Ticino Film Commission, the region that includes Locarno, is hoping to put Switzerland on the speed-dial of the world’s leading location managers.
Ticino, an Italian-speaking Canton in southern Switzerland, is the home to a Swiss first. Ticino Film Commission, created in 2014 as a non-profit organisation, is the first such government-backed body for the famously neutral nation. Located in the heart of Europe while remaining outside the European Union, Switzerland’s film industry has long regarded the established subsidy structures and funding networks of immediate neighbours Italy, France and Germany with envy. Despite having a trio of internationally recognised film festivals in Zurich, Locarno and Nyon, and established film location offices in Lucerne and Zurich, Switzerland is late to the party in comparison to its Eurozone neighbours.
Ticino Film Commission hopes to attract as many productions as possible — international and local — to the Swiss canton, boost collaboration with neighbouring Italian film commissions and make Ticino Film Commission the first in a network across Switzerland. Backed by the Canton’s administration, there is also the ambition to establish a meaningful film and TV production fund within the next two years. But so far the country’s only nod to attract production is a fund set up and administered by the Swiss Federation of Culture’s cinema section. It pays out up to 20% of a production’s expenses incurred in Switzerland, and a Swiss co-producer is a mandatory requirement. With an annual budget of $5.5m (SFR6m) the fund is a drop in the ocean of incentives currently offered by rival territories across Europe and beyond.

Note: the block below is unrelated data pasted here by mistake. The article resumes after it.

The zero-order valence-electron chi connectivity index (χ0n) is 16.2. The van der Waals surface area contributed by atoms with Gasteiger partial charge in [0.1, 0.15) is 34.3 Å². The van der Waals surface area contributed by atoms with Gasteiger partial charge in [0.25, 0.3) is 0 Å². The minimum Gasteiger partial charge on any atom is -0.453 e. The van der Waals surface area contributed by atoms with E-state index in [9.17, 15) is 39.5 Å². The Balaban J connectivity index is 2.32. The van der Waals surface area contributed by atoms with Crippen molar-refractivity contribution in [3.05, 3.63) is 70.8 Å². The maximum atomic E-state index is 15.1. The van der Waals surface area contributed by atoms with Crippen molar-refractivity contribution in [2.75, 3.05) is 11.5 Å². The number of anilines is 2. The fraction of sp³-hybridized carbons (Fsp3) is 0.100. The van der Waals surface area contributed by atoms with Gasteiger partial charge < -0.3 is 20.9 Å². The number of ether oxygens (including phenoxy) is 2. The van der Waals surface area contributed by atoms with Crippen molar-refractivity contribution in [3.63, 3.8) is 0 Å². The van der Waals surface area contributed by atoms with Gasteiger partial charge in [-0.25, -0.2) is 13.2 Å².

“Switzerland is known to be fast and efficient when it comes to bureaucracy and we can also offer special deals with hotels and catering because Switzerland is expensive,” says Ticino Film Commission director Doris Longoni. Ticino’s Lugano airport is a 20-minute hop from Swiss international hubs Geneva and Zurich, with Milan’s airports also easily accessible. Recent projects that have shot in the Canton include Sinestesia by Erik Bernasconi, Everybody Sometimes Falls (Tutti Giu) by Niccolo Castelli and The Nest (Il Nido) by Klaudia Reynicke, which competed in Locarno’s Filmmakers of the Present section this year.
Location scouts will be attracted to the small cities, impressive rivers, architectural gems encompassing contemporary buildings and grand 19th century houses — such as the Grand Hotel in Locarno — and lake beaches. And the mountains, of course. “We are known for helicopters. We use a lot to transport crews up and down the mountains,” Longoni says.